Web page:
a colorful houses on a street
Image by gustavo9917 from Pixabay

That awkward dance through airport immigration, unsure exactly how to answer “business or pleasure” seems to be drawing to a close for digital nomads. Each new week brings new countries either proposing or enacting digital nomad laws designed to attract remote workers with money to spend.

As long as you’re not taking local jobs away, country after country is now happy for you to spend your hard earned cash in theirs.

With so many options, the question is where? There are plusses and minuses to many digital nomad programs from taxation to to travel flexibility, but one country makes it so easy you hardly have to think at all.

As a truly beautiful and highly affordable option, it’s hard to sleep on Colombia for an extended “work anywhere” getaway. Here’s everything you need to know if you want in on this emerging destination.

a city with many tall buildings and mountains in the background

Colombia And Digital Nomads

Colombia isn’t shy in its love for digital nomads and remote workers. Anyone who has confirmable income over $684 USD per month, and doesn’t require a visa to enter the country can stay for up to 6 months, drama free.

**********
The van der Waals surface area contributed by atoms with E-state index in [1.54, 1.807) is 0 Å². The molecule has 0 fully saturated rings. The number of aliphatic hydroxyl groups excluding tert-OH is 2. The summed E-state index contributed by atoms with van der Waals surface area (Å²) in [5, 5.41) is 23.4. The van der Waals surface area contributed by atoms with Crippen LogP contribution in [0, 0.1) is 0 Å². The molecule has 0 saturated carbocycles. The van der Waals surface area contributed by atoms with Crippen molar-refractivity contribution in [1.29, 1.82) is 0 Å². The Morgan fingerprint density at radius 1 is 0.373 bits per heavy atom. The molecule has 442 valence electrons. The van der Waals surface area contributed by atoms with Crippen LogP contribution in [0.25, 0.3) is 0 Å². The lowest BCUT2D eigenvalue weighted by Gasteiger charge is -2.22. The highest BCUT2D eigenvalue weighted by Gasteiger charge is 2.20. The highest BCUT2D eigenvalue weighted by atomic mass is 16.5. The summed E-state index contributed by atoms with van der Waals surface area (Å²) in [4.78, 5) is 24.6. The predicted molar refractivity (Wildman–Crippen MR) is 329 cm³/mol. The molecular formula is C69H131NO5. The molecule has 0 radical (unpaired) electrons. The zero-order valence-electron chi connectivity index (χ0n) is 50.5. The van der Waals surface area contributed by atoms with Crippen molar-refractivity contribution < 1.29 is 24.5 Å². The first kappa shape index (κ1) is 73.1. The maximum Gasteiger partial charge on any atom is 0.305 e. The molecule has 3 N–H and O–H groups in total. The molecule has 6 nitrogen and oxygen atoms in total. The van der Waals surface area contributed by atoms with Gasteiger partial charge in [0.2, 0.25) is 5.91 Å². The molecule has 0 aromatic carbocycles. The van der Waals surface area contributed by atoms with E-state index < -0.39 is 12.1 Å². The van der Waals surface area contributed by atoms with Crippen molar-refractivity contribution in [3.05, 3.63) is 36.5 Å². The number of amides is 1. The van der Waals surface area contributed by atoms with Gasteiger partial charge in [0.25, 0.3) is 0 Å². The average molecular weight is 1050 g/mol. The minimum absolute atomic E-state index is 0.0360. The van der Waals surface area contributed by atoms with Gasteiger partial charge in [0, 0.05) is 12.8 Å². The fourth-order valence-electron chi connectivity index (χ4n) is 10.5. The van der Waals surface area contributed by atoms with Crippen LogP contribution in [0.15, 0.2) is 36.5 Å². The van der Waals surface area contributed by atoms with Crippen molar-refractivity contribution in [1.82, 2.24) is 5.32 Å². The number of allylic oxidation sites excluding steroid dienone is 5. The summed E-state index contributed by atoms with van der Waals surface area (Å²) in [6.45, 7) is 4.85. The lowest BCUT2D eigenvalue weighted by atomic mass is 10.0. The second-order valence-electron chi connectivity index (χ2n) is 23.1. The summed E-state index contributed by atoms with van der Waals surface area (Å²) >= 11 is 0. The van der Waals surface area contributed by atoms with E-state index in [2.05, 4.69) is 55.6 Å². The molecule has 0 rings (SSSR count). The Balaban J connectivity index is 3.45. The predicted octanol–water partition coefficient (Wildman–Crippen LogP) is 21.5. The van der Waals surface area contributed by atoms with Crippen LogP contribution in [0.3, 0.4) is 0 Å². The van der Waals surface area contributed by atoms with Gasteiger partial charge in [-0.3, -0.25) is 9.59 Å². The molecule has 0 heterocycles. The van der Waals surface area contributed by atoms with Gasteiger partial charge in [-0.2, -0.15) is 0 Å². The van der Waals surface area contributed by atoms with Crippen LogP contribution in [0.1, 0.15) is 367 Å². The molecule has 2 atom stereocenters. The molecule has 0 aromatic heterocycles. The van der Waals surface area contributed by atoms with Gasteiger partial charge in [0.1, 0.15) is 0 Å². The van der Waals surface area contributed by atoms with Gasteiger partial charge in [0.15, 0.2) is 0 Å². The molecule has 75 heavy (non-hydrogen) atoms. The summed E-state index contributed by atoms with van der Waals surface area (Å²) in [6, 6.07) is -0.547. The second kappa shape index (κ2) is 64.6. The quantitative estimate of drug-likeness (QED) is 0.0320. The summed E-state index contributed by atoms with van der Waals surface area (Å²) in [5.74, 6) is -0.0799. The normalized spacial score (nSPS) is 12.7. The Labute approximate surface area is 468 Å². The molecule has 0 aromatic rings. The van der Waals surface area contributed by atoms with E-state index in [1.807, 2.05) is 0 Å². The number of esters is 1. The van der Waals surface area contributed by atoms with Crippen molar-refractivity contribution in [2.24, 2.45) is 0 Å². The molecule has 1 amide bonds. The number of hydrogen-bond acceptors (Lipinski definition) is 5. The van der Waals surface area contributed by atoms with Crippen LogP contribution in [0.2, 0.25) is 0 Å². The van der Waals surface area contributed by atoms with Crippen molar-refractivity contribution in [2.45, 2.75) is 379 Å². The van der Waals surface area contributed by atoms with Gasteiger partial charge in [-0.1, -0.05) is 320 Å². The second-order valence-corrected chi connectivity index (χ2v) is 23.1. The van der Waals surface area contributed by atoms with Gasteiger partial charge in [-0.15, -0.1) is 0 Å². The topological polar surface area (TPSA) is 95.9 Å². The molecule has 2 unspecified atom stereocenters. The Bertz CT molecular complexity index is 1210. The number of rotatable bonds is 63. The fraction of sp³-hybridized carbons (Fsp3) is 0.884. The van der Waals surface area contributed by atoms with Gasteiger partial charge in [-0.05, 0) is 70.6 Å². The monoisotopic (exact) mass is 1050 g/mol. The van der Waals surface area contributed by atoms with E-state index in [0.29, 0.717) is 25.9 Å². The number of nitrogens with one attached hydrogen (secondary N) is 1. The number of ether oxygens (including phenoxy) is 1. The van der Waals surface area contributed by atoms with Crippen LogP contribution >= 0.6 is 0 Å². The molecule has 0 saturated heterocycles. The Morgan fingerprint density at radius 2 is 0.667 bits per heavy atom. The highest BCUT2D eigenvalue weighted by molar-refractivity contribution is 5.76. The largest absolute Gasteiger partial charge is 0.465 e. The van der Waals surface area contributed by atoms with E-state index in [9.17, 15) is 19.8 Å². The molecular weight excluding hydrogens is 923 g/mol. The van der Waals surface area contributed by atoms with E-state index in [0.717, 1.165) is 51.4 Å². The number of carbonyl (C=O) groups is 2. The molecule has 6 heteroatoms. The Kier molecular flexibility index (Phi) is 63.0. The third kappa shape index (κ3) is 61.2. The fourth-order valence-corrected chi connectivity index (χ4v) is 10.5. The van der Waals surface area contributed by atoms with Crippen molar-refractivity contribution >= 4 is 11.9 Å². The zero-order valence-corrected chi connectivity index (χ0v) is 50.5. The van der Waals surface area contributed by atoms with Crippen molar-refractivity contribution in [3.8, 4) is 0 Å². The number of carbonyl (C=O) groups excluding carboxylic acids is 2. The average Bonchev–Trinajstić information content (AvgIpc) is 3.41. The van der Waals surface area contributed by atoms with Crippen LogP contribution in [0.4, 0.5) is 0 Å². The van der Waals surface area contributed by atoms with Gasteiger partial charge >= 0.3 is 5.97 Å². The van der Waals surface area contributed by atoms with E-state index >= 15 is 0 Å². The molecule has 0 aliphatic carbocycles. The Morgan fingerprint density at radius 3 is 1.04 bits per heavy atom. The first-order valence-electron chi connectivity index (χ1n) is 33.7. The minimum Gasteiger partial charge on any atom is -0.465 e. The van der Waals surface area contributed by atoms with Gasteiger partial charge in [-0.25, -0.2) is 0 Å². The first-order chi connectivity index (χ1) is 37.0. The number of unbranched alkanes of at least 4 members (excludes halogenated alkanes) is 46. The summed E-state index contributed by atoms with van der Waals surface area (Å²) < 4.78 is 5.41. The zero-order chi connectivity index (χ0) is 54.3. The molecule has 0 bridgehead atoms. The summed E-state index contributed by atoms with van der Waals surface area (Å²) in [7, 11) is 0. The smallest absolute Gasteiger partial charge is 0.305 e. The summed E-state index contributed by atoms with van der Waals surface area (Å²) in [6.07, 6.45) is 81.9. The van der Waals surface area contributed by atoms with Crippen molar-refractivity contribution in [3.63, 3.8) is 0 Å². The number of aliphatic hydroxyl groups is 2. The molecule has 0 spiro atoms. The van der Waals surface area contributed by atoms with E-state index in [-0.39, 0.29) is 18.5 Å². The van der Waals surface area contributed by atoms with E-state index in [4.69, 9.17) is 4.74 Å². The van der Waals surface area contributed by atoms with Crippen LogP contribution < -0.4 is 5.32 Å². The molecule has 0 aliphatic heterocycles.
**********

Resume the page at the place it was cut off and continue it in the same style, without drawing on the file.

Yep, 180 days a year of joy without any added paperwork at all! You just can’t work for a company in Colombia, or anything which could be misconstrued for doing so. That should be easy enough for most remote workers. Hear it from the Colombian Gov in plain English…

Digital nomads, remote workers and digital entrepreneurs of nationalities that do not require a short-stay visa, established by Resolution 5488 of 2022 , may enter without a visa and remain in Colombia with an Entry Permit granted by the immigration authority, in accordance with the current norm; provided that their stay in the country does not generate payments from Colombian companies and their period of stay does not exceed 90 days, which may be extended up to a maximum of 180 continuous or discontinuous calendar year days.

Government of Colombia

Staying Longer

Many people fall in love with Colombia and decide just 180 days a year might not quite be enough. With so much to see inside the country, from major cities like Medellin and Bogota, to coastal gems of Santa Marta and Cartagena, you really can’t go wrong.